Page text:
- Sharon BaylayDirector of Marketing, Communications & Audiences
- Lizo MzimbaReporter, BBC
Tell BBC: No More Commentators Who Believe Gay People Should Be Executed
Not too long ago, the British Broadcasting Corporation (BBC) stepped in it something big, when they actually polled their audience on the question of whether it was OK to execute gay people. The media powerhouse defended the poll at first, saying that they were trying to reach out to their African audience, where several pieces of legislation (most notably in Uganda) are up for consideration that would criminalize homosexuality with the death penalty or life imprisonment. Only after significant online pressure did the BBC relent and say that the poll was perhaps a bit tactless.
Fast forward to December 2010, and it looks like the BBC might not have learned from its mistakes. Because in a story last night on their flagship news show, News at Six, the BBC ran a segment on the news that Elton John and David Furnish became gay daddies. And who did they turn to for an interview?
Stephen Green from an organization known as Christian Voice. Green has previously said that gay people deserve the death penalty, that gay celebrities are wicked and should be publicly hung, and that LGBT people are akin to mass murderers. Sound like the type of person who ought to be legitimized by the BBC?
Send the media company a message that commentators like Stephen Green do not deserve a soap box for their violent and dangerous agendas. As Dan Savage said earlier this year: "There are no ‘two sides’ to the issue of LGBT rights." Let's make sure the BBC gets that message.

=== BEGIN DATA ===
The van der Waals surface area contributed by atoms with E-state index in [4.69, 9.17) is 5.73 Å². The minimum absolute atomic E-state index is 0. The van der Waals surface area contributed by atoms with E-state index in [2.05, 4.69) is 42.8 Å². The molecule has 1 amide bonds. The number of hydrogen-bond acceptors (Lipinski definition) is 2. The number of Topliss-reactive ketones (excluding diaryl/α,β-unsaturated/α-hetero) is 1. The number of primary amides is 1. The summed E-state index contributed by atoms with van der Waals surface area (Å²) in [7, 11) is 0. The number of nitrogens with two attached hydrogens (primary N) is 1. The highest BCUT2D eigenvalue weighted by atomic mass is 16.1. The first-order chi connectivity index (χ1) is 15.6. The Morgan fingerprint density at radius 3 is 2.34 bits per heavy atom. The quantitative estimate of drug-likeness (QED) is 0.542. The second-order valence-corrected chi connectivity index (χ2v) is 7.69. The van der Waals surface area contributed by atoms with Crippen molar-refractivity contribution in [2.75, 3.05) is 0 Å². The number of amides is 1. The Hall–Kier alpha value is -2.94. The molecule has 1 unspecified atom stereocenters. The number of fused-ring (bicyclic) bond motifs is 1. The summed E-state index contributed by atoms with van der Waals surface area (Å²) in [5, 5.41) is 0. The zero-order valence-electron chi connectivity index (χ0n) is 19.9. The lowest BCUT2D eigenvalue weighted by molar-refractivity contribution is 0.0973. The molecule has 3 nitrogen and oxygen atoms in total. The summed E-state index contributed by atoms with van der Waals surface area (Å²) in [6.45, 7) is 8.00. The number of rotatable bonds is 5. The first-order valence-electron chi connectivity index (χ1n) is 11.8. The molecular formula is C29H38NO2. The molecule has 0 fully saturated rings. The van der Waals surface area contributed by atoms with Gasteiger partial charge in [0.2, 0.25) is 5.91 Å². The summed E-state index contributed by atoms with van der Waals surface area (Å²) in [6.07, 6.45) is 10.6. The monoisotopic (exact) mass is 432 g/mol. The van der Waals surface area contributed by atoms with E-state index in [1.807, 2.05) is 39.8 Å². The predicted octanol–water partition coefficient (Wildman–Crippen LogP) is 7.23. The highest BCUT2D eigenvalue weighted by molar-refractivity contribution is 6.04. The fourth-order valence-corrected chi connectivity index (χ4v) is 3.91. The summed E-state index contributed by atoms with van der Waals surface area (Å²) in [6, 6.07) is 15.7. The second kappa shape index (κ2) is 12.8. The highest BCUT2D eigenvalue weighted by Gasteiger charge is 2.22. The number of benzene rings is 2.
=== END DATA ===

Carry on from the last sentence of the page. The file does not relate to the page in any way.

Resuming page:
- Director of Marketing, Communications & Audiences
- Reporter, BBC
In a recent segment of the BBC's News at Six, the show ran a story about Elton John's and David Furnish's decision to start a family. But who did the BBC turn to as a commentator? Stephen Green from an organization known as Christian Voice.
This is particularly controversial, because in the past, Green has said that gay people deserve to be executed, that they should be publicly hung, and that gay people are comparable to mass murderers.
This is not the type of person the BBC should turn to for comment, let alone for a story about gay celebrities raising children.
I urge the BBC to stop giving a platform to people with violent and dangerous agendas. I know the BBC is dedicated to giving both sides of a story, but when the other side in this case has a history of dehumanizing rhetoric, that's not objective reporting. It's called giving a soapbox to people who want to do violence to the LGBT community.
Please apologize for turning to such an extreme figure for comment on a BBC story, and please pledge to make sure that BBC airwaves no longer give soapboxes to hate groups.
Thank you for your time.
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